In 1991 or ’92 I attended a talk by a Muslim academic at the University of Edinburgh on a topic related to Islam, the specifics of which escape me. Relevant is that the talk took place in Ramadan. He started by explaining to his audience, with more than a little pride of distinction, that he had sought and received special dispensation from a local cleric to be exempted from fasting that day on account of the talk he’d have to give that evening. I remember being struck by the idea of an academic at one of the most esteemed universities in 20th century Britain having to beg some mediaeval ignoramus for permission to eat. I wondered whether the one possessed of such power over the one possessed of such learning could even read.
I was reminded of this proudly-declared indignity again recently, when I came across What happened in Najaf? an account of Abdulaziz Sachedina’s inadvertent submission to an inquisition by Ayatollah Ali Sistani. On 20 August 1998, with staggering naivety, Sachedina sought out the Ayatollah to clear up a small misunderstanding concerning the former’s lectures at the University of Toronto. If Sachedina were familiar with Galileo’s little run-in with the Pope, he might have thought better of going to any such trouble at all. Galileo, at least, did not kowtow to the Holy See. In a series of deepening humiliations over the course of a “total time of three hours and ten minutes” stretched out over two days, during which Sachedina tried to explain his job as an academic to the Ayatollah and the latter tried, with increasing irritation and rudeness, to prohibit Sachedina from ever saying anything about Islam again. Sachedina, growing increasingly exasperated, recalls:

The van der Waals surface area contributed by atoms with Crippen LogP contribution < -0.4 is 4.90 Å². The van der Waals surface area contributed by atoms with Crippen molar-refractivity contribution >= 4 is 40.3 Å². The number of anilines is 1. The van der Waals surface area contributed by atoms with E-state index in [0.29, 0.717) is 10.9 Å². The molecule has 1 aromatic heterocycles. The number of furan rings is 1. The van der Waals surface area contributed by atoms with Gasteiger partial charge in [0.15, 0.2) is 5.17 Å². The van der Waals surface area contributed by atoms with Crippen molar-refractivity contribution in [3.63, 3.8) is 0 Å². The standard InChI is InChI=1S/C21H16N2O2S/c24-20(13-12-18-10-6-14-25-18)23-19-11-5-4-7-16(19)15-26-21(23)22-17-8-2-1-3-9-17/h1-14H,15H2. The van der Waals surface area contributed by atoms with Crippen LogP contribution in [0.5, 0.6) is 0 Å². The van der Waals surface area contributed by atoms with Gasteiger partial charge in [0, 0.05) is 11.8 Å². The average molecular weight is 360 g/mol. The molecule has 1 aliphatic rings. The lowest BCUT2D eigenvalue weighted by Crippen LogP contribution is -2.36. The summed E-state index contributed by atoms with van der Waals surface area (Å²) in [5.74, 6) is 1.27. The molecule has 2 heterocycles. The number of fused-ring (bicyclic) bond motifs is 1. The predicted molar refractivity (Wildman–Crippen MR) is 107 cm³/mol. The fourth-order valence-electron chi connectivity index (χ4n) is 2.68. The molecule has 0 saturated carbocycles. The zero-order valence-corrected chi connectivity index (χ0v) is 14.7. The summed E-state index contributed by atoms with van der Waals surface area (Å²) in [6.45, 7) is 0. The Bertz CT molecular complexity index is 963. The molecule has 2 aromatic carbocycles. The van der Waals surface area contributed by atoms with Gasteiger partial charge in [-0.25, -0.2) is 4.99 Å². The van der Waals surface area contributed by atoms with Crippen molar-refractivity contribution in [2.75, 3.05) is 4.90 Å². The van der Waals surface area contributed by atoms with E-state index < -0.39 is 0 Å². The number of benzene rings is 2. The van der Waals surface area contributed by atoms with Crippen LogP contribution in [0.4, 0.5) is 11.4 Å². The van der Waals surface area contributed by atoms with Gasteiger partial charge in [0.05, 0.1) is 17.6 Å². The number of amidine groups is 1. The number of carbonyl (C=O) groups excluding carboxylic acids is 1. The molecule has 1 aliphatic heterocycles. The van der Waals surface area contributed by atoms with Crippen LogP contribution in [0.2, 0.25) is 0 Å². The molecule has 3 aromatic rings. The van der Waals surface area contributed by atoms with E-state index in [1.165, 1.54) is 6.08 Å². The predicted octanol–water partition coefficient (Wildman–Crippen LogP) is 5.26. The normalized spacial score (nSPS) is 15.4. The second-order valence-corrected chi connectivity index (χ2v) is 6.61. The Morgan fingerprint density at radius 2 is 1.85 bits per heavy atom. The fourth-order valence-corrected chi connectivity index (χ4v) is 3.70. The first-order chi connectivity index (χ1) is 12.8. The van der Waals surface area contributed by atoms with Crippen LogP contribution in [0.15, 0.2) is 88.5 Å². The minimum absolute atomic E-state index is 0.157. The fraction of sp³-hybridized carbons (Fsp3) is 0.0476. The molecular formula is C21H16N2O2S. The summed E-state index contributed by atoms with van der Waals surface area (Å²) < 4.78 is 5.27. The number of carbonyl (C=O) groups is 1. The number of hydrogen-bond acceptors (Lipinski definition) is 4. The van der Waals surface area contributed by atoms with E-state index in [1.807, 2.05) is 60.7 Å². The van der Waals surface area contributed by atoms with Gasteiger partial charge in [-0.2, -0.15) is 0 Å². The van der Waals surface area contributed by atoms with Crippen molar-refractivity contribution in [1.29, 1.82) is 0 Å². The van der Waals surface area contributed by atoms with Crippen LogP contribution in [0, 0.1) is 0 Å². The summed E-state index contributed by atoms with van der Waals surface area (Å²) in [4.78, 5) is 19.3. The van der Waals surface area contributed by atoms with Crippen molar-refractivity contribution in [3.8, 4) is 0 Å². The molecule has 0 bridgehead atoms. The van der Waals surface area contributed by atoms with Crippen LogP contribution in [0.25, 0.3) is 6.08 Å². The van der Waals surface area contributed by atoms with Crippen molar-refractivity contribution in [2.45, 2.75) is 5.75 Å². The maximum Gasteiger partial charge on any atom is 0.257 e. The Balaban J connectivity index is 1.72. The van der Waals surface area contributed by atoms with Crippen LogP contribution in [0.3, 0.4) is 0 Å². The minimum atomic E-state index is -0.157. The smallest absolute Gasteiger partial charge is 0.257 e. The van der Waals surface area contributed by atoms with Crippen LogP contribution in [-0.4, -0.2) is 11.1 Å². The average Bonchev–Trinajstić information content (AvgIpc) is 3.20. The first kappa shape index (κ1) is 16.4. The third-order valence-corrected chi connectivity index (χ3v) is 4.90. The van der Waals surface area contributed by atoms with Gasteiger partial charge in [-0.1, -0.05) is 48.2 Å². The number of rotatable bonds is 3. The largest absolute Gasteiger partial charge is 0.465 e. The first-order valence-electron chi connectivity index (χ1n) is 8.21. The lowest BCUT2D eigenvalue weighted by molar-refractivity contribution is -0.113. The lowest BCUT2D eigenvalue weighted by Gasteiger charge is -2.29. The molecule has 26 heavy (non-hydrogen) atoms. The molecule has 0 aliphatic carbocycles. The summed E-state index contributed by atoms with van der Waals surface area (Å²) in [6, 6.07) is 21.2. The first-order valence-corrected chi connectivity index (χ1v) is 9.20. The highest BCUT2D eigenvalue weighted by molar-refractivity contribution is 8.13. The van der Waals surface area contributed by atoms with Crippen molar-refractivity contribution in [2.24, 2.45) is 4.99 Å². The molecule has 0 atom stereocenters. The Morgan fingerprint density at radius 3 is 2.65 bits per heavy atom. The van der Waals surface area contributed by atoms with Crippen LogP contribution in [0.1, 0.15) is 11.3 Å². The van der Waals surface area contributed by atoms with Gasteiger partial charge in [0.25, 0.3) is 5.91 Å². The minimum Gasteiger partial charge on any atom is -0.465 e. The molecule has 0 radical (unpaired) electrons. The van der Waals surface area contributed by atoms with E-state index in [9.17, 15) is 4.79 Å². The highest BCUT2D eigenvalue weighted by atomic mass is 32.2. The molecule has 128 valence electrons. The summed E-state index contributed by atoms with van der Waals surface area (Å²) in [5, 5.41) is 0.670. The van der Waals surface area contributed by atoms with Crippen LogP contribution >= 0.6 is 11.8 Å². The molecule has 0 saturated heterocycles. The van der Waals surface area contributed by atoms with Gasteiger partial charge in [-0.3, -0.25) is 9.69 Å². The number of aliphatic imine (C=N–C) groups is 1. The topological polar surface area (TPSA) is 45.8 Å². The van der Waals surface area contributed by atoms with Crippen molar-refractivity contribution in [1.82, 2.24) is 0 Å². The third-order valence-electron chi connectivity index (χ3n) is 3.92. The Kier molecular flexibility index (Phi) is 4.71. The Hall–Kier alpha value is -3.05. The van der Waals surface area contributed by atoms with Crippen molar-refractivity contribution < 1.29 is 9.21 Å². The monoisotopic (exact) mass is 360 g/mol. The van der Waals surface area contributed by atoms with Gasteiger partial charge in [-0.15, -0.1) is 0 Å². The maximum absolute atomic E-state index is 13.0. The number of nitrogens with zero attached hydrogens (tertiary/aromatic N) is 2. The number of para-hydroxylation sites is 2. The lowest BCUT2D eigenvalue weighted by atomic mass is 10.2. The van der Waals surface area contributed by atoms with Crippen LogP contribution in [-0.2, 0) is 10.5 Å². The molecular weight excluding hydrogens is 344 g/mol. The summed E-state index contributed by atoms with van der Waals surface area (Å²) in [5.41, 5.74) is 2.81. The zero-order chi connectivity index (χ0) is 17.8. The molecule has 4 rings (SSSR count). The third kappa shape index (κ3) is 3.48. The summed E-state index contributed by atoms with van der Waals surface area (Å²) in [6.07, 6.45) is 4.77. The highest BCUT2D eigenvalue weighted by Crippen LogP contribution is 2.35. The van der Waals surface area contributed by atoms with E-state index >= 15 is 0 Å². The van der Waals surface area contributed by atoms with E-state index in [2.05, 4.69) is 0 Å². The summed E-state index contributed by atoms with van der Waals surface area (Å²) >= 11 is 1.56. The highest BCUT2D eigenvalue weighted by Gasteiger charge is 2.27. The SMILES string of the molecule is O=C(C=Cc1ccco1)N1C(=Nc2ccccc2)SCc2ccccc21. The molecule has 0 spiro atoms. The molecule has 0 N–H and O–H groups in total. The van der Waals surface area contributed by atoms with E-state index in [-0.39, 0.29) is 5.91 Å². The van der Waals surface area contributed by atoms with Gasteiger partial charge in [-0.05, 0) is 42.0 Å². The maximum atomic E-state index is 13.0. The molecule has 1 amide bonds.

I informed the Ayatollah that I was among the seven American professors who were invited …to participate in a workshop in Tehran …on Civil Society and Civilizational Dialogue… He [Ayatollah Sistani] interrupted me saying that I could speak on civilization because that “is not Islam.” “Civilization and Islam are two different things,”